We next aimed to directly evaluate whether the induced cell proliferation following stimulation by PROS1 described above (Figure 1C, 1D and Figure 2H, 2I) is mediated through AXL. For this, we cultured SCC25-shEV cells with or without exogenous PROS1, and treated the cells with increasing concentrations of R428. We hypothesized that if PROS1 induction of cell growth is AXL-dependent and if PROS1 positively upregulates AXL expression (Figure 5G5I) then PROS1 addition may attenuate the toxic effect of R428. At the concentrations tested, SCC25-shEV control cells that were supplemented with PROS1 showed a decreased sensitivity to R428, compared with that of SCC25-shEV cells not supplemented with PROS1 (Figure 6B). Our results show that in the absence of exogenous PROS1, R428 toxicity and inhibition of cell growth is dose-dependent for R428 concentrations ranging from 25 nmol/L to 200 nmol/L. This effect, however, was lost after the cells were supplemented with PROS1 (Figure 6B).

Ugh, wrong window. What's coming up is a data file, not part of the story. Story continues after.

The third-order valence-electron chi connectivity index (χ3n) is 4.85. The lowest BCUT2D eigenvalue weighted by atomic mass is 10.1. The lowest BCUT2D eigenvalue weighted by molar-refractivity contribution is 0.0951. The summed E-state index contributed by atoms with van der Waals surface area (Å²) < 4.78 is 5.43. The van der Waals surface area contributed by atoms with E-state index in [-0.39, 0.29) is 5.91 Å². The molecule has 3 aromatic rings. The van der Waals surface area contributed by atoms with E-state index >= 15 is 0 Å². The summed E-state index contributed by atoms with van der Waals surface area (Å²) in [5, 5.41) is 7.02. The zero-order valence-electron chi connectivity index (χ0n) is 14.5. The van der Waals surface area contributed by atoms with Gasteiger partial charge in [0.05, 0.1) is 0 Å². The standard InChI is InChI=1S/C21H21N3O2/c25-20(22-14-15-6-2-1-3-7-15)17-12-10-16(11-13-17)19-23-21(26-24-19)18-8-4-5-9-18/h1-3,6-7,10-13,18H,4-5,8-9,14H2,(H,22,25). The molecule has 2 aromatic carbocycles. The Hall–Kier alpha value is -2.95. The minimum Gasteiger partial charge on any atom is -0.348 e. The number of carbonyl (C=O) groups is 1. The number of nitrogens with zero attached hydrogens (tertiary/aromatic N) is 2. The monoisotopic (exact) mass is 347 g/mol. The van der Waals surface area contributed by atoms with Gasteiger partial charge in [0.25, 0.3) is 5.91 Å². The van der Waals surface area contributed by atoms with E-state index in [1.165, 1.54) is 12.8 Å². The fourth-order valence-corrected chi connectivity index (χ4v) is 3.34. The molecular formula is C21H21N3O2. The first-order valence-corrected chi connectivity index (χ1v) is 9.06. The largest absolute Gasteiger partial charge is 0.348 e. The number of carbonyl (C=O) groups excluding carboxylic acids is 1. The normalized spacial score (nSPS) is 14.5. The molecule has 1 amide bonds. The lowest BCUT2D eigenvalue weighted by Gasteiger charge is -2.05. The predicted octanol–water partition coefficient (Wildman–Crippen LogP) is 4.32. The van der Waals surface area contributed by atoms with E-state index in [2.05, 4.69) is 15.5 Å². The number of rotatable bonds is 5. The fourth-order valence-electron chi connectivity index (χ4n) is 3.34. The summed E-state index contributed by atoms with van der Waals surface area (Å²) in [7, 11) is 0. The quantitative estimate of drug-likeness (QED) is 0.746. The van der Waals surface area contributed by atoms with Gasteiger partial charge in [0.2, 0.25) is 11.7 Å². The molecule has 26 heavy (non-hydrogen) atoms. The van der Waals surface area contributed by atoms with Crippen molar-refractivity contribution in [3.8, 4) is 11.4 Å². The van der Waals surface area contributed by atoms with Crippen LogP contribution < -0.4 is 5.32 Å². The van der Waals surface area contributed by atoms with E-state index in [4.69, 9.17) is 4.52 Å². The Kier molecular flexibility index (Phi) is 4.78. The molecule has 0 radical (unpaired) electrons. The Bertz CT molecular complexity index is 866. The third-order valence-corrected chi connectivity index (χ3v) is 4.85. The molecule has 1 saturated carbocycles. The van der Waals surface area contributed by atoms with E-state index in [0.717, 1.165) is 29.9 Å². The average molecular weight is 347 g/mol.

Akin to cell growth and survival (Figure 6B), addition of exogenous PROS1 increased the BrdU incorporation rates in SCC1-shPS1 cells by 10% (P = 0.03), whereas R428 inhibited BrdU incorporation of SCC1-shPS1 by 11% (P = 0.022, Figure 6C). To understand whether PROS1 functions through AXL in stimulating cell proliferation, we attempted rescue with PROS1 in the presence of the AXL inhibitor R428. Inhibiting AXL abolished the growth stimulatory effect of PROS1 (P = not significant, Figure 6C), suggesting that PROS1 action is chiefly mediated by AXL.